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Phylogenetic Classification

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Can two different species be related?

Of course they can. For example, there are many different species of mammals, or of one type of mammal, such as mice. And they are all related. In other words, how close or how far apart did they separate from a common ancestor during evolution? Determining how different species are evolutionarily related can be a tremendous task.

Phylogenetic Classification

Linnaeus classified organisms based on obvious physical traits. Basically, organisms were grouped together if they looked alike. After Darwin published his theory of evolution in the 1800s, scientists looked for a way to classify organisms that showed phylogeny. Phylogeny is the evolutionary history of a group of related organisms. It is represented by a phylogenetic tree , like the one in Figure below .

This phylogenetic tree shows how three hypothetical species are related to each other through common ancestors. Do you see why Species 1 and 2 are more closely related to each other than either is to Species 3?

One way of classifying organisms that shows phylogeny is by using the clade. A clade is a group of organisms that includes an ancestor and all of its descendants. Clades are based on cladistics . This is a method of comparing traits in related species to determine ancestor-descendant relationships. Clades are represented by cladograms , like the one in Figure below . This cladogram represents the mammal and reptile clades. The reptile clade includes birds. It shows that birds evolved from reptiles. Linnaeus classified mammals, reptiles, and birds in separate classes. This masks their evolutionary relationships.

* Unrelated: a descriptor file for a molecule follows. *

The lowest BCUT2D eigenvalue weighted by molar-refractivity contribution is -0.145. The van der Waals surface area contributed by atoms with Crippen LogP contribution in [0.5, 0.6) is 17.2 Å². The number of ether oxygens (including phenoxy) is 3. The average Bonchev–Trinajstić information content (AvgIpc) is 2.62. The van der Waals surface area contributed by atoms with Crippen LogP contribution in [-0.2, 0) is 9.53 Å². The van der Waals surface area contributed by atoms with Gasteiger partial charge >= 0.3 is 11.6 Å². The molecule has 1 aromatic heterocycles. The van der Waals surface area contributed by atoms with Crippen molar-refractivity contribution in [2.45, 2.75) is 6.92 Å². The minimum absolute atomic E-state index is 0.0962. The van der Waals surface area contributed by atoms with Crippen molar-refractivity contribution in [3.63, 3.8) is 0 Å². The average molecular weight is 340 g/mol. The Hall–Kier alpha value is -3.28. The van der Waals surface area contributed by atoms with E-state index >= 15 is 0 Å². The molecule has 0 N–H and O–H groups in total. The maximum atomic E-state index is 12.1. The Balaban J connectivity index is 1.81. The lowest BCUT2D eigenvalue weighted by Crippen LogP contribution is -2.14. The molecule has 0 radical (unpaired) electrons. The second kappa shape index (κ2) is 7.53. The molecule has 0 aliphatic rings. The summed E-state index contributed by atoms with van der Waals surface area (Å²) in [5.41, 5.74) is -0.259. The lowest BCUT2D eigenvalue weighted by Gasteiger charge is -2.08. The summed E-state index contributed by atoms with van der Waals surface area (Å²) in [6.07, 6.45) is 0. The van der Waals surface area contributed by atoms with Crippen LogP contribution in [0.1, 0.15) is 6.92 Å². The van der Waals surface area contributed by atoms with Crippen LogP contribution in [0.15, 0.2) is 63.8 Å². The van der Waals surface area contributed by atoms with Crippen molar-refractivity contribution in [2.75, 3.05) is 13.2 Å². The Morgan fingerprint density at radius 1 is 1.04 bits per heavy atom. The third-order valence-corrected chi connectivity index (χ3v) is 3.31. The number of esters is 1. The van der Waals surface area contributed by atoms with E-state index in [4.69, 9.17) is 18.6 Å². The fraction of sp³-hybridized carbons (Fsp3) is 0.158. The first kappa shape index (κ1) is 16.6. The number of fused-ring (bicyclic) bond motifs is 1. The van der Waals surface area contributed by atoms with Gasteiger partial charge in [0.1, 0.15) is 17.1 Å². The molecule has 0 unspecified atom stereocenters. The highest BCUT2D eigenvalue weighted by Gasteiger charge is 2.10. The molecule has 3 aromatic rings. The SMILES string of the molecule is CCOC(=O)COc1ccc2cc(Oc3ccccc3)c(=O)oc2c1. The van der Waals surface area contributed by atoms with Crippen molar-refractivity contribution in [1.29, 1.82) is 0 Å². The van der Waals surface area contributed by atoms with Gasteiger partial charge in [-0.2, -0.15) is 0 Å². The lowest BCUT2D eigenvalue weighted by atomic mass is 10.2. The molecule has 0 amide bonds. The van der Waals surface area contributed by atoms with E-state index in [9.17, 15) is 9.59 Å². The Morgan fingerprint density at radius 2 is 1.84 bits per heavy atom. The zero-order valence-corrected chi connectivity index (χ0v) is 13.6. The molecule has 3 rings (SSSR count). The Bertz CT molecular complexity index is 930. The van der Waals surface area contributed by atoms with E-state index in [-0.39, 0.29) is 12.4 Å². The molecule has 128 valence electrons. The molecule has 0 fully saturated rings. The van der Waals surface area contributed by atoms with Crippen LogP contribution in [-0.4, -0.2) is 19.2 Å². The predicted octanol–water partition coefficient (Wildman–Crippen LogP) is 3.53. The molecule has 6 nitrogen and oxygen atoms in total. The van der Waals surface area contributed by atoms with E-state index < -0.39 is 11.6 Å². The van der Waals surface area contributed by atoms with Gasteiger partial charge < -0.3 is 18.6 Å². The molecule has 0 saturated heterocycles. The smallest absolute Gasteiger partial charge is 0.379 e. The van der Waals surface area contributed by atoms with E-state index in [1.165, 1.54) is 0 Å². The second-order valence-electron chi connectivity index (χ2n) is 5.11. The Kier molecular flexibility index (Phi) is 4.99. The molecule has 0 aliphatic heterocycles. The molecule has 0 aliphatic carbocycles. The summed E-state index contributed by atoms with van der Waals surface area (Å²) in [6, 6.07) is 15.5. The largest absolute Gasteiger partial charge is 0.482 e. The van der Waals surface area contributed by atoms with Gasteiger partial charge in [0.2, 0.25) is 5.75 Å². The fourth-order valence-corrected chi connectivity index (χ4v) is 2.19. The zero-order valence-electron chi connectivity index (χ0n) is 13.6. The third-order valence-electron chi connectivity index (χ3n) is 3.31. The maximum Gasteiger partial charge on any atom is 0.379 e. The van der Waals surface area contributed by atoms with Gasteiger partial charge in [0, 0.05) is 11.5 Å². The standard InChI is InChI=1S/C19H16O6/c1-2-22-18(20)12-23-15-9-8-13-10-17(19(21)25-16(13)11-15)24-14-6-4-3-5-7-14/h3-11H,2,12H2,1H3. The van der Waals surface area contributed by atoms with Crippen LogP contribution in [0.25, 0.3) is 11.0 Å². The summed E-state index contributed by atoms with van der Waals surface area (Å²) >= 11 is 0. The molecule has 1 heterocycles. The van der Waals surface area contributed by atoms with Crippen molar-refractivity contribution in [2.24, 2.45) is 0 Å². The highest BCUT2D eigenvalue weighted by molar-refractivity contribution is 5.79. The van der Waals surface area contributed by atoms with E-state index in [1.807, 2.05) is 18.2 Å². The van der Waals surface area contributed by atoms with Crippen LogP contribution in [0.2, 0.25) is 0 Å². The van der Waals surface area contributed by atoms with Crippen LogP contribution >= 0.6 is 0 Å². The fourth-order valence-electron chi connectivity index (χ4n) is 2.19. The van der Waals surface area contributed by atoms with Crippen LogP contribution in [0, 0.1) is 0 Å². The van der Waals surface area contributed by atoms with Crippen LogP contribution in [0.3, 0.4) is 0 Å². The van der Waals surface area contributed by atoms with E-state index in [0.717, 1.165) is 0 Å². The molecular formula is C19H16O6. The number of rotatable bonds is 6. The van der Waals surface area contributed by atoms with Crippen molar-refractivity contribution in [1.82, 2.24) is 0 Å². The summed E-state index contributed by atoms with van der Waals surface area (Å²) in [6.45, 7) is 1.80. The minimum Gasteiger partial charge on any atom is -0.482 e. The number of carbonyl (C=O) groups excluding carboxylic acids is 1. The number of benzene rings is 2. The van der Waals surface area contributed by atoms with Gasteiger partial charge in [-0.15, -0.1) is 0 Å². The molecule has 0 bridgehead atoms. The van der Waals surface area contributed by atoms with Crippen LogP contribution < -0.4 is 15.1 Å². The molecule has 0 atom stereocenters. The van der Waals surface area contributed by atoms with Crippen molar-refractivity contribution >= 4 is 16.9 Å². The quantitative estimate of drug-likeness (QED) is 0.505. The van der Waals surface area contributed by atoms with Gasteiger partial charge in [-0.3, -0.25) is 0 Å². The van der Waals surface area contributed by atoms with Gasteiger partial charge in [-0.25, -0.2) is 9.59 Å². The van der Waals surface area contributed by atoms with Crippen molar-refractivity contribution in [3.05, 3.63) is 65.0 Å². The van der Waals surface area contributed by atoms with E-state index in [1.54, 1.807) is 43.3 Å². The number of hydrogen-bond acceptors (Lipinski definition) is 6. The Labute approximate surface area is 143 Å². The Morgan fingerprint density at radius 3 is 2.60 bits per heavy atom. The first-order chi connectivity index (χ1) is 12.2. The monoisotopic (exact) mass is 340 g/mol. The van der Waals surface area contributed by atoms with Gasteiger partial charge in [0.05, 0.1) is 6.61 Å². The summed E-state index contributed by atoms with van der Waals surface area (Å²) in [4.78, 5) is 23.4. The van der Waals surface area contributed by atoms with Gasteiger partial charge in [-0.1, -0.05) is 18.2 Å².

This cladogram classifies mammals, reptiles, and birds in clades based on their evolutionary relationships.

Velvet and Slime

Topic

Living Cambrian Fauna

Student Exploration

Now That's A Slime Cannon!

Many of you have heard of mass extinctions and "primitive" ancestors, and some of you have probably figured out life just isn't that simple. Velvet worms are a group of animals that are using a body plan that goes all the way back to the start of the Cambrian Era (542 MYA - 488 MYA), if not older. While many new organisms have arisen since this time, the Velvet Worms seem to be quite happy with their "primitive" body plan.

Go here to find out more:

Extension Investigation

Use the below resources to answer the following questions.

  1. Why do some scientists feel Velvet Worms occupy a space between Arthropods and Annelids?
  2. What kinds of habitats do Velvet Worms inhabit?
  3. Geographically where are they found?
  4. How does the climate where Velvet worms are found compare to the climate during the Cambrian Era?
  5. How does a Velvet Worm use its "slime cannon"?

Resources Cited

NatGeoWild Youtube http://www.youtube.com/watch?v=mrL2A7my1fc

precarious333 Youtube http://www.youtube.com/watch?v=PNw5RZ5R0U8

BBC Life Youtube http://www.youtube.com/watch?v=FbVDYSiH-Vw

Summary
  • Phylogeny is the evolutionary history of group of related organisms. It is represented by a phylogenetic tree that shows how species are related to each other through common ancestors.
  • A clade is a group of organisms that includes an ancestor and all of its descendants. It is a phylogenetic classification, based on evolutionary relationships.
Practice

Use this resource to answer the questions that follow.

  1. Describe how convergence can confuse taxonomists.
  2. What are the purposes of a phylogenetic tree and a cladogram? What is the difference between them?
  3. What is the relationship between a clade and a taxon?
  4. What is an ancestral trait? How is such a trait used to build a cladogram?
  5. Distinguish between homologous and analogous structures.
  6. Humans are most closely related to which of the following: goldfish, lizard, or dog?
Review

1. What is cladistics, and what is it used for?

2. Dogs and wolves are more closely related to each other than either is to cats. Draw a phylogenetic tree to show these relationships.

3. Explain why reptiles and birds are placed in the same clade.

Image Attributions

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